This was a classic case of one of the problems incurred when a machine is being run faster than the design speed, eventually replacements have to be made. But the decision to go ahead was not taken lightly. Hochrathner explains: "We have a very strict procedure within the Smurfit Kappa Group when it comes to investments. Because we there are so many mills within the group, each project has to be carefully analysed and most of all justified. In the case of a new drive system for PM 6, we had discussions starting around five years ago, which really got serious over the last two years."

Essentially, the project targets were based around two central missions; to increase drive availability, (and therefore uptime of the paper machine) and reduce maintenance costs. The major decision to be made however, was what best technology to choose for the motors and drives - conventional gears, or gearless direct drive. Hochrathner explains: "We looked very carefully at both options, with the future performance of PM 6 very much in our minds. We did a close comparison, and found out that although drives with gears are less expensive, in a short time the cost of ownership rises due to the maintenance costs."

Nettingsdorfer makes 420,000 tonnes/yr of brown kraftliner

Decision time - go gearless

It was a tough decision, but the more expensive gearless technology was chosen by the group for the complete new drive system. The project involved the complete renewal of the PM 6 drives, including all control and automation systems. The full scope of the project was a serious undertaking, on the electrics side it involved the renewal of 60 motors, plus all frequency converters, cabling, control and automation, and on the mechanical side, base plates had to be rebuilt, drive shafts replaced, and infrastructure including cranes and hoists had to be put in place for the installation.

The scope:
- Wet end and dry end
- 12 motors - wire/press section
- 10 motors - dry end
- 4 motors - fan pump
- 35 motors - dryer section

The main bulk of the new drives for PM 6 was supplied by ABB, which included motors and frequency converters, transformers and cabling. The motors for the dryer section were supplied by Voith.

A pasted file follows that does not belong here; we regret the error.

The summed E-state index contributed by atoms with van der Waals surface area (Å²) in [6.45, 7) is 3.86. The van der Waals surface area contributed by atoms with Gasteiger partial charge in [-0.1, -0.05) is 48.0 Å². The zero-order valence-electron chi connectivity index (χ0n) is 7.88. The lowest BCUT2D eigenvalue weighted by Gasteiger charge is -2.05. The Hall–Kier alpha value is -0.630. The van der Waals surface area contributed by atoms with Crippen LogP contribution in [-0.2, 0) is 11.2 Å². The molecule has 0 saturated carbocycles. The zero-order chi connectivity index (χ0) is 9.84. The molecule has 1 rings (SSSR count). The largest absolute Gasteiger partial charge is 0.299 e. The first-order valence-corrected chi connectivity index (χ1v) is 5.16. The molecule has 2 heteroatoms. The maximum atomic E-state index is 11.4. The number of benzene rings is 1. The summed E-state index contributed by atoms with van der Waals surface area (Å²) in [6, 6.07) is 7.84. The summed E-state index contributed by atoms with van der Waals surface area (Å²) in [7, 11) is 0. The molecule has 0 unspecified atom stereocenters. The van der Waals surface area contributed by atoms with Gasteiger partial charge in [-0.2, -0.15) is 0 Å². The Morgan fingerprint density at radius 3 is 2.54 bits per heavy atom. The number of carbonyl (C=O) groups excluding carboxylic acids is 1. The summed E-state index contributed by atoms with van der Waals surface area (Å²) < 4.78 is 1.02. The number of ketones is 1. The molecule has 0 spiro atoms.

Reinhart Amann, ABB's paper systems account manager for Europe says: "This project was a case of really looking to the long term with an aim to keep PM 6 running continuously. The life span of the new direct drive gears far outlast that of geared technology, due to there being less rotation and subsequently less wear. Maintenance is much easier and more predictive, meaning that unexpected shutdowns should happen much less frequently. Very importantly, they also use less energy."

There was sellable paper on the reel 1 hour after startup

Up and running sooner than expected

The mill allowed for a shutdown of three weeks for the full installation of the new drive system, but were completely delighted that the PM 6 was up and running much sooner than expected. Hochrathner says: "The shutdown was proposed for exactly 21 days, this was to allow us to get all the infrastructure in place, as well as replace the drive system. This involved all of the mill maintenance teams, as well as installation engineers, in all 250 personnel. In the end, it only took 19 days, and we had sellable paper one hour after startup."

So, what is the result of the overall investment? Hochrathner says: "For us, the most important issue is the high availability of the drive, after all a paper maker wants to make paper. Also of major importance is the accuracy of speed control. We are very pleased with both of these elements, and we have calculated that we have gained two extra production days a year. But what we are really pleased with is that our PM 6 drive energy consumption has gone down by 10% resulting in a saving of around Euro 200,000 a year ($243,000)."

The Direct Drive
More mills and customers are starting with this technology and select the Direct Drive for their paper machines. The solution that ABB provides is a combination of AC or DC drives, traditional or new permanent magnet motors and both motor control and system control features designed for the Direct Drive. The current deliveries include more than 250 permanent magnet motors and totally over 500 drive gearless sections.
ABB says that the Direct Drive concept for paper machines dramatically reduces the need for mechanical drive components and space for paper machines by putting the motor directly coupled to the paper machine. Since the first installations 1999, the solution has proven successful for many paper mills all over the world.
The drive is based to a slow speed motor with a permanent magnet rotor. The synchronous Direct Torque Control (DTC) motor control also enables tacholess operation in paper machines. The traditional AC motors are mostly directly coupled to the machine rolls, too. In addition to saving the gears with the Direct Drive, the permanent magnet motor can deliver more torque from a smaller unit.
The Direct Drive also affects machine lifetime runnability and costs through reduction of gear maintenance, lower noise level and less losses.